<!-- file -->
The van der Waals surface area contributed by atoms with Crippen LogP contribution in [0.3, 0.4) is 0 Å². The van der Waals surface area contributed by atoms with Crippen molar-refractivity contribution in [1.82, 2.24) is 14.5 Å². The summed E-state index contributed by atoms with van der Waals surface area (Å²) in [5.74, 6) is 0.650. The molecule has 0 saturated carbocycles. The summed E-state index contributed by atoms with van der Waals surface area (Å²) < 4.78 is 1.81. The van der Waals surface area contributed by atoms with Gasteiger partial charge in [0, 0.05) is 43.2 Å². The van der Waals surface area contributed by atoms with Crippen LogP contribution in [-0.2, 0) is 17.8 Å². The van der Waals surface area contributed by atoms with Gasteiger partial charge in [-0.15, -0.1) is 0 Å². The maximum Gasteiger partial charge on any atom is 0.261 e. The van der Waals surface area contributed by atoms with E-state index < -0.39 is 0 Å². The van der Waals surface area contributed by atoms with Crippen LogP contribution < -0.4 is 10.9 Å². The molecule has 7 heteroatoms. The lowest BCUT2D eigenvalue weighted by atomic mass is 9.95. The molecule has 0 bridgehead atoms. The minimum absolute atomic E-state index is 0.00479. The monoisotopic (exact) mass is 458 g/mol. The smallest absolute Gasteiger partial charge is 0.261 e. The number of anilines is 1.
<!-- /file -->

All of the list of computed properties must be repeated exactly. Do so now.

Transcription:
The van der Waals surface area contributed by atoms with Crippen LogP contribution in [0.3, 0.4) is 0 Å². The van der Waals surface area contributed by atoms with Crippen molar-refractivity contribution in [1.82, 2.24) is 14.5 Å². The summed E-state index contributed by atoms with van der Waals surface area (Å²) in [5.74, 6) is 0.650. The molecule has 0 saturated carbocycles. The summed E-state index contributed by atoms with van der Waals surface area (Å²) < 4.78 is 1.81. The van der Waals surface area contributed by atoms with Gasteiger partial charge in [0, 0.05) is 43.2 Å². The van der Waals surface area contributed by atoms with Crippen LogP contribution in [-0.2, 0) is 17.8 Å². The van der Waals surface area contributed by atoms with Gasteiger partial charge in [-0.15, -0.1) is 0 Å². The maximum Gasteiger partial charge on any atom is 0.261 e. The van der Waals surface area contributed by atoms with E-state index < -0.39 is 0 Å². The van der Waals surface area contributed by atoms with Crippen LogP contribution < -0.4 is 10.9 Å². The molecule has 7 heteroatoms. The lowest BCUT2D eigenvalue weighted by atomic mass is 9.95. The molecule has 0 bridgehead atoms. The minimum absolute atomic E-state index is 0.00479. The monoisotopic (exact) mass is 458 g/mol. The smallest absolute Gasteiger partial charge is 0.261 e. The number of anilines is 1.